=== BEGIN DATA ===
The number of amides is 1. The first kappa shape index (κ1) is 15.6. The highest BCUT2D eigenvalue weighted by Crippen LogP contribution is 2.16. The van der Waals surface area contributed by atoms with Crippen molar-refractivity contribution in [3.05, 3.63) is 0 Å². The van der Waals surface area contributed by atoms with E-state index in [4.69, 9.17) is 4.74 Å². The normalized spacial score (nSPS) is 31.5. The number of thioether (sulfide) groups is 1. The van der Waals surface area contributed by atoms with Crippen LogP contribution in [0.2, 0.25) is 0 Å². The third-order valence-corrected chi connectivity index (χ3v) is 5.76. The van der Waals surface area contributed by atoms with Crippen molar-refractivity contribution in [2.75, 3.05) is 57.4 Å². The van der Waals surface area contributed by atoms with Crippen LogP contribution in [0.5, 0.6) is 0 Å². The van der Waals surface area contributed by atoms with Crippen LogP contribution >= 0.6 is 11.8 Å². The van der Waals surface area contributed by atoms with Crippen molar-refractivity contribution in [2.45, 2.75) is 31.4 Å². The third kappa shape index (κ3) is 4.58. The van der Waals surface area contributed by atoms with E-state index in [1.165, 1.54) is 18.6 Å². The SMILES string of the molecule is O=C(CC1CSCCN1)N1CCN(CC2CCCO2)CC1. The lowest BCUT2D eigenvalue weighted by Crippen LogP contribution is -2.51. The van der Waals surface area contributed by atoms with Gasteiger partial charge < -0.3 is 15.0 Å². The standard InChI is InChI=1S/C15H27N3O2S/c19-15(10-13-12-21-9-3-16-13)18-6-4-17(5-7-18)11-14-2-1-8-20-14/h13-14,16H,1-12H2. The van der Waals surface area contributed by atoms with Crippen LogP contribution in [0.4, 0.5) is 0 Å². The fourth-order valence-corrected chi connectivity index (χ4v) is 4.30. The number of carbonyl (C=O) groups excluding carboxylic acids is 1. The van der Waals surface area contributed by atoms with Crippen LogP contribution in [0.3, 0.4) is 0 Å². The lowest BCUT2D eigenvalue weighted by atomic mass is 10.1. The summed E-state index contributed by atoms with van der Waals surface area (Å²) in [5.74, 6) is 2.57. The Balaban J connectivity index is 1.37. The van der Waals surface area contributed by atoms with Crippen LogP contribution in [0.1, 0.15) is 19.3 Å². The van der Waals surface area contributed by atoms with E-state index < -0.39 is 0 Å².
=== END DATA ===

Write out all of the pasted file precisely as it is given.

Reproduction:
The number of amides is 1. The first kappa shape index (κ1) is 15.6. The highest BCUT2D eigenvalue weighted by Crippen LogP contribution is 2.16. The van der Waals surface area contributed by atoms with Crippen molar-refractivity contribution in [3.05, 3.63) is 0 Å². The van der Waals surface area contributed by atoms with E-state index in [4.69, 9.17) is 4.74 Å². The normalized spacial score (nSPS) is 31.5. The number of thioether (sulfide) groups is 1. The van der Waals surface area contributed by atoms with Crippen LogP contribution in [0.2, 0.25) is 0 Å². The third-order valence-corrected chi connectivity index (χ3v) is 5.76. The van der Waals surface area contributed by atoms with Crippen molar-refractivity contribution in [2.75, 3.05) is 57.4 Å². The van der Waals surface area contributed by atoms with Crippen LogP contribution in [0.5, 0.6) is 0 Å². The van der Waals surface area contributed by atoms with Crippen LogP contribution >= 0.6 is 11.8 Å². The van der Waals surface area contributed by atoms with Crippen molar-refractivity contribution in [2.45, 2.75) is 31.4 Å². The third kappa shape index (κ3) is 4.58. The van der Waals surface area contributed by atoms with E-state index in [1.165, 1.54) is 18.6 Å². The SMILES string of the molecule is O=C(CC1CSCCN1)N1CCN(CC2CCCO2)CC1. The lowest BCUT2D eigenvalue weighted by Crippen LogP contribution is -2.51. The van der Waals surface area contributed by atoms with Gasteiger partial charge < -0.3 is 15.0 Å². The standard InChI is InChI=1S/C15H27N3O2S/c19-15(10-13-12-21-9-3-16-13)18-6-4-17(5-7-18)11-14-2-1-8-20-14/h13-14,16H,1-12H2. The van der Waals surface area contributed by atoms with Crippen LogP contribution in [0.4, 0.5) is 0 Å². The fourth-order valence-corrected chi connectivity index (χ4v) is 4.30. The number of carbonyl (C=O) groups excluding carboxylic acids is 1. The van der Waals surface area contributed by atoms with Crippen LogP contribution in [0.3, 0.4) is 0 Å². The lowest BCUT2D eigenvalue weighted by atomic mass is 10.1. The summed E-state index contributed by atoms with van der Waals surface area (Å²) in [5.74, 6) is 2.57. The Balaban J connectivity index is 1.37. The van der Waals surface area contributed by atoms with Crippen LogP contribution in [0.1, 0.15) is 19.3 Å². The van der Waals surface area contributed by atoms with E-state index < -0.39 is 0 Å².